Charlotte Moore announces range of new programmes across drama, factual and comedy for BBC One

I want to drive that creative ambition and risk-taking into all corners of the channel and challenge ourselves to be even more distinctive.Charlotte Moore
Date: 22.08.2014     Last updated: 22.08.2014 at 14.44
Speaking today at the Edinburgh Television Festival, BBC One Controller, Charlotte Moore, talks about her first year at the helm, and announces a range of new programmes across drama, factual and comedy.

Charlotte says: “I’ve really enjoyed my first year running Britain’s most popular TV channel, watched by more than 40 million viewers each week. BBC One kept tradition by coming out on top on Christmas Day and during the World Cup BBC One did what it does best: brought the nation together with four times as many viewers choosing us for the final.

"It’s incredibly exciting to see my BBC One take shape, with many of the programmes I’ve commissioned now on air. Recent weeks have seen everyone talking about the arrival of The Great British Bake Off, alongside successful new launches of comedy series Boomers, Kay Mellor’s In The Club - and on Saturday the mesmerising new Doctor lands on the channel.

"One of the highlights of the year so far is the much-talked-about Happy Valley; for me it encapsulates a modern day BBC One - authentic, surprising, complex, emotional, provocative and of world-class quality. It demonstrates that when you push the boundaries the audience responds. I want to drive that creative ambition and risk-taking into all corners of the channel and challenge ourselves to be even more distinctive. Authenticity runs through everything I’m trying to do on BBC One, and the new programme commissions that I’m announcing today underline this focus. Inspiring talent and discovering new voices to tell universal stories in unexpected ways to bring audiences the very best quality programming.

"The creative vibrancy of British drama rivals any in the world right now, and BBC One plays a very proud and important role in that story. Today, I’m announcing three new dramas that reflect the range of drama that you can only find on BBC One. From the creators of Life On Mars and Ashes To Ashes comes new fantasy series The Living And The Dead, steeped in real history and mythology that will scare the audience and awaken the dead. From Darkness brings new writing talent to the channel - Katie Baxendale’s first original commission is a powerful and provocative new serial; and Frank McGuiness’ A Song For Jenny is a provocative single drama that explores Julie Nicholson’s response to her daughter Jenny’s murder in the July 7th London bombing.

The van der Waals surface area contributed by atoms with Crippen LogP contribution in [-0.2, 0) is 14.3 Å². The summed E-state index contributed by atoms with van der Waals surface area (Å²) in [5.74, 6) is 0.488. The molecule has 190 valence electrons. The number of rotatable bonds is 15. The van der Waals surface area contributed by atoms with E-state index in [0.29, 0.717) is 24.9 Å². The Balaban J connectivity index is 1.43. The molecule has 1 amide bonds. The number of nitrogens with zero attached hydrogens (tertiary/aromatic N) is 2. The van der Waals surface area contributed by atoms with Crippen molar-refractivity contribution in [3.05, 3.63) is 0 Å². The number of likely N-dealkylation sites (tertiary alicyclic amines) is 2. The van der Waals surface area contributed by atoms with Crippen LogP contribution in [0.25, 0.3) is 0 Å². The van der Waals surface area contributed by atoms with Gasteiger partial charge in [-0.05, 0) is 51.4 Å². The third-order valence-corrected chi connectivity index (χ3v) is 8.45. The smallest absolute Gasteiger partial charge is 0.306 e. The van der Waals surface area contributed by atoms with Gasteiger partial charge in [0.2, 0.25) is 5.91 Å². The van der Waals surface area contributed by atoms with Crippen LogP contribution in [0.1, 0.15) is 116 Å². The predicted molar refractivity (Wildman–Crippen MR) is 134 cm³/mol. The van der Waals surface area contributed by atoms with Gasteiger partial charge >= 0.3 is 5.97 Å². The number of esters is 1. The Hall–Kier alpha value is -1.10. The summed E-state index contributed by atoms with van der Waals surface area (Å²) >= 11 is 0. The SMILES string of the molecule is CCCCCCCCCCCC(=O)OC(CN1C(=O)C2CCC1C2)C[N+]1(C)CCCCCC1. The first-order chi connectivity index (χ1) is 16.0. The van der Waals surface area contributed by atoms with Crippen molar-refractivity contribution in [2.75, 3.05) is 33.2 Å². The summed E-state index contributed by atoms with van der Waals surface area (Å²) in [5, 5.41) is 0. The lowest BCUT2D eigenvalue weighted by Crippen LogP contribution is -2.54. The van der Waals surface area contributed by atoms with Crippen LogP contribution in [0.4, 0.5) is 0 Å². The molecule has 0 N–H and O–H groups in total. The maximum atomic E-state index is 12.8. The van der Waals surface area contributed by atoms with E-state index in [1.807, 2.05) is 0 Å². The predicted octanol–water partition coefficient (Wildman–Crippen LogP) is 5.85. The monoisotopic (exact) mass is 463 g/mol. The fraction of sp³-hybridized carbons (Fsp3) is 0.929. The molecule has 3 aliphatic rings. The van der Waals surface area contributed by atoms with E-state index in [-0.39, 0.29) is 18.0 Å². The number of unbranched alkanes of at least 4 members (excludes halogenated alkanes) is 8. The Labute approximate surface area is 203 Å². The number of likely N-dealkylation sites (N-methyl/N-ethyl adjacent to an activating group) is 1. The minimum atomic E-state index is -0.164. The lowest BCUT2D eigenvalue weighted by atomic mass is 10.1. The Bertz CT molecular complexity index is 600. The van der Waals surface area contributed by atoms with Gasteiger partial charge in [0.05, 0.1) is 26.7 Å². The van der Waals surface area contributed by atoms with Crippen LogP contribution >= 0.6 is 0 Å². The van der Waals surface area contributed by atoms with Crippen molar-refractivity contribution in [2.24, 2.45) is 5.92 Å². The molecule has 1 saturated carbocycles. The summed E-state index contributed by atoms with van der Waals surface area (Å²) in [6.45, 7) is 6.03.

"In factual, I want to introduce new tones to the channel. New four-part series 24 Hours In The Past will bring living history to BBC One in a hard-core way. Viewers will get up close and personal with what it was like to be poor in Victorian Britain in this new series, as six famous faces travel back in time to undertake the endurance challenge of a lifetime.

"I’m committed to expanding the range of comedy on BBC One too, and I’m announcing a new studio sitcom series, Mountain Goats, which began life as one of three Comedy Playhouse one-offs earlier this year (Miller’s Mountain). Set in the Highlands, it revolves around the antics of an energetic ragtag group of Mountain Rescue volunteers.

"As well as challenging myself to discover the next big hits of the future, the job of running BBC One is as much about cherishing our much-loved long-running shows and making sure they feel modern, fresh and in touch with the audience.

"We’ve got a really exciting breadth of shows coming up with Our Girl and The Missing, a new series of Strictly with Tess and Claudia, Life Story with David Attenborough, the FA Cup returning to the channel, an uncompromising documentary series on The Met, new primetime arts series The Big Picture and EastEnders 30th anniversary.”

Full details and links to press releases on all the new commissions can be found below.


The Living And The Dead

From Darkness

A Song For Jenny


Mountain Goats - an energetic studio sitcom set around the antics of a ragtag group of Mountain Rescue volunteers. Set in the Highlands, the series takes us from pub to hillside as our ramshackle family try to save walkers, climbers, dogs and, most often, themselves.

Mountain Goats (6x30') began life as Miller’s Mountain, one of three Comedy Playhouse one-offs for BBC One earlier this year. It’s written by Donald McLeary, directed by Matt Lipsey, produced by Owen Bell and stars Jimmy Chisholm, Kevin Guthrie, Sharon Rooney, Kathryn Howden and David Ireland. The series is a BBC Scotland/BBC In-house Comedy production; the executive producers are Steven Canny and Ewan Angus. Commissioned with Shane Allen, Controller of BBC Comedy.


Four-part series 24 Hours In The Past is a living, breathing, dirty, smelly immersive history series that reveals daily life as it really was for the poorest of the poor in Victorian Britain. Continuously filmed in original, authentic locations over four days and nights, six famous faces will travel back in time to undertake the endurance challenge of a lifetime as they struggle to cope with 24 hours in some of Victorian Britain’s toughest workplaces.

Using real life testimonies from the time to bring the past back to life, there will be real blood, sweat and tears as we experience first-hand the hardships they must have endured. Supervised by Ruth Goodman (Victorian Farm) they will have to work just as our predecessors did – in the most gruelling, back-breaking, blister inducing, vomit-worthy jobs imaginable.

A Darlow Smithson production. Executive producers are Fi Cotter Craig and Rachel Morgan; Mark Ball is the series producer. Commissioned with Emma Willis, Head of BBC Documentary Commissioning.